Knowledge bases (KBs) encoded using RDF triples deliver many benefits to applications and programmers that access the KBs on the web via SPARQL endpoints. In this paper, we describe and compare two user-friendly systems that seek to make the universal knowledge of Web KBs available to users who neither know SPARQL, nor the internals of the KBs. We first describe CANaLI, that lets people enter Natural Language (NL) questions and translates them into SPARQL queries executed on DBpedia. CANaLI removes the ambiguities that are often present in NL communication by requiring the use of a Controlled NL and providing on-line knowledge-driven question-completion that shows alternate correct interpretations. While CANaLI is a very powerful NL system, which placed first in the 2016 competition on Question Answering over Linked Data QALD-6, even more powerful user-friendly interfaces are available to users who enter questions and queries on web-browsers. In particular, the SWiPE system provides a wysiwyg interface that lets users specify powerful queries on the Infoboxes of Wikipedia pages in a query-by-example fashion. Thus, in addition to those supported in CANaLI, we now have queries with (i) complex aggregates, (ii) structured conditions combined with keyword-based searches, and (iii) temporal conditions on Cliopedia, a historical knowledge base that captures the evolution of Wikipedia entities and properties. These systems demonstrate that semi-curated web document corpora and their KBs are making possible the seamless integration through user-friendly interfaces of (i) NL question answering, (ii) structured DB queries, and (iii) information retrieval. These were once viewed as distinct functions supported by different enabling technologies.

Answering end-user questions, queries and searches on Wikipedia and its history

ATZORI, MAURIZIO;
2016

Abstract

Knowledge bases (KBs) encoded using RDF triples deliver many benefits to applications and programmers that access the KBs on the web via SPARQL endpoints. In this paper, we describe and compare two user-friendly systems that seek to make the universal knowledge of Web KBs available to users who neither know SPARQL, nor the internals of the KBs. We first describe CANaLI, that lets people enter Natural Language (NL) questions and translates them into SPARQL queries executed on DBpedia. CANaLI removes the ambiguities that are often present in NL communication by requiring the use of a Controlled NL and providing on-line knowledge-driven question-completion that shows alternate correct interpretations. While CANaLI is a very powerful NL system, which placed first in the 2016 competition on Question Answering over Linked Data QALD-6, even more powerful user-friendly interfaces are available to users who enter questions and queries on web-browsers. In particular, the SWiPE system provides a wysiwyg interface that lets users specify powerful queries on the Infoboxes of Wikipedia pages in a query-by-example fashion. Thus, in addition to those supported in CANaLI, we now have queries with (i) complex aggregates, (ii) structured conditions combined with keyword-based searches, and (iii) temporal conditions on Cliopedia, a historical knowledge base that captures the evolution of Wikipedia entities and properties. These systems demonstrate that semi-curated web document corpora and their KBs are making possible the seamless integration through user-friendly interfaces of (i) NL question answering, (ii) structured DB queries, and (iii) information retrieval. These were once viewed as distinct functions supported by different enabling technologies.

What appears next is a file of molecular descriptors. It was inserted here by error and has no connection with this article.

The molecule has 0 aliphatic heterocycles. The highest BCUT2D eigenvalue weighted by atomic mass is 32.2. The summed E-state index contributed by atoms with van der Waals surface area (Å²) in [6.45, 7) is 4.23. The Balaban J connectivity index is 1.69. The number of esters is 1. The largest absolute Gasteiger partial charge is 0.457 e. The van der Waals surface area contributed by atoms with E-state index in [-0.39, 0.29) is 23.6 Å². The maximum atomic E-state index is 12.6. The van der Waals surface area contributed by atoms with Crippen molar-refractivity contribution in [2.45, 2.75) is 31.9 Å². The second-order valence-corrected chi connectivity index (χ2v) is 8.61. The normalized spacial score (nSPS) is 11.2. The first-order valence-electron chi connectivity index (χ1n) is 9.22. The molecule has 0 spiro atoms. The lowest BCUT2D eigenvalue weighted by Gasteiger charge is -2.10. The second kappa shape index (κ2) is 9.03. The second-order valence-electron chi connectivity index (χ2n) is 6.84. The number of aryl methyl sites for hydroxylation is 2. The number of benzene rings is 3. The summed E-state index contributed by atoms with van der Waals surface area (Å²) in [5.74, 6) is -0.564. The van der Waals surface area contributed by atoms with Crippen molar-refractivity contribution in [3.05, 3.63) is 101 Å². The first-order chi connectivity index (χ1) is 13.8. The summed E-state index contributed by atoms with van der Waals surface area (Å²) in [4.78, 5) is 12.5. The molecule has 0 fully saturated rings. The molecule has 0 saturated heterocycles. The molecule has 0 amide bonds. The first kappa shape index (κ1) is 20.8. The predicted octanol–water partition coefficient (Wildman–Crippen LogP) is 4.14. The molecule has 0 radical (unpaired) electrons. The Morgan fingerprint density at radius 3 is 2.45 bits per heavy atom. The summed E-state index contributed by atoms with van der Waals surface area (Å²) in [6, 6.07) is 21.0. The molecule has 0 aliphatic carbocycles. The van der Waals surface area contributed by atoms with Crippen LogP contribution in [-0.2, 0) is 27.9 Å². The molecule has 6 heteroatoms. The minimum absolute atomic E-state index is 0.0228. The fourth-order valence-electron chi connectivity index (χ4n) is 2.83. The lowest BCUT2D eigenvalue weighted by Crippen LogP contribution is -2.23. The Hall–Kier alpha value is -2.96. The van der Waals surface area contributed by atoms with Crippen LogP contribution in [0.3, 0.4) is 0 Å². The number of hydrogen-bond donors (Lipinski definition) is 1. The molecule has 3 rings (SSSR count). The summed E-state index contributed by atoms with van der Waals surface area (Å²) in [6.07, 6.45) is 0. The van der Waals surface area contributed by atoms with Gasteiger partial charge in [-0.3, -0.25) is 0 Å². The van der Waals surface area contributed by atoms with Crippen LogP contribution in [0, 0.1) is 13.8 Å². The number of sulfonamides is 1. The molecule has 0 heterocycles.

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Utilizza questo identificativo per citare o creare un link a questo documento: http://hdl.handle.net/11584/187444
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